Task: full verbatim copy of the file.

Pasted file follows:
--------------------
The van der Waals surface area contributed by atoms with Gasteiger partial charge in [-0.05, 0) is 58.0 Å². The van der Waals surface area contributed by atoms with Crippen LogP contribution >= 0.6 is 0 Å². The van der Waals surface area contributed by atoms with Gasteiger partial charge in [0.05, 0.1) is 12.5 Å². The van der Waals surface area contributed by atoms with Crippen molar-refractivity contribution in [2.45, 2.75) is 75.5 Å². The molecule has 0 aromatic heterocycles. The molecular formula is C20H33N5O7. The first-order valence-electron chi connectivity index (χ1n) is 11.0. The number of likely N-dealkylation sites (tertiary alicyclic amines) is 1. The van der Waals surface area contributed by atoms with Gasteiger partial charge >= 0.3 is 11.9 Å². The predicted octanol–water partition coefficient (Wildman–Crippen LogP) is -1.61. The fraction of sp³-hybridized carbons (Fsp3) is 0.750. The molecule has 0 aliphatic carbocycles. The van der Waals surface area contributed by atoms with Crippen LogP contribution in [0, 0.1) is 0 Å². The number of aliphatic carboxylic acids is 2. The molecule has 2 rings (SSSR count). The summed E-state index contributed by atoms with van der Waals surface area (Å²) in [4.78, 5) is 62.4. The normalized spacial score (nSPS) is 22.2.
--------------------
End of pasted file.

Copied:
The van der Waals surface area contributed by atoms with Gasteiger partial charge in [-0.05, 0) is 58.0 Å². The van der Waals surface area contributed by atoms with Crippen LogP contribution >= 0.6 is 0 Å². The van der Waals surface area contributed by atoms with Gasteiger partial charge in [0.05, 0.1) is 12.5 Å². The van der Waals surface area contributed by atoms with Crippen molar-refractivity contribution in [2.45, 2.75) is 75.5 Å². The molecule has 0 aromatic heterocycles. The molecular formula is C20H33N5O7. The first-order valence-electron chi connectivity index (χ1n) is 11.0. The number of likely N-dealkylation sites (tertiary alicyclic amines) is 1. The van der Waals surface area contributed by atoms with Gasteiger partial charge >= 0.3 is 11.9 Å². The predicted octanol–water partition coefficient (Wildman–Crippen LogP) is -1.61. The fraction of sp³-hybridized carbons (Fsp3) is 0.750. The molecule has 0 aliphatic carbocycles. The van der Waals surface area contributed by atoms with Crippen LogP contribution in [0, 0.1) is 0 Å². The number of aliphatic carboxylic acids is 2. The molecule has 2 rings (SSSR count). The summed E-state index contributed by atoms with van der Waals surface area (Å²) in [4.78, 5) is 62.4. The normalized spacial score (nSPS) is 22.2.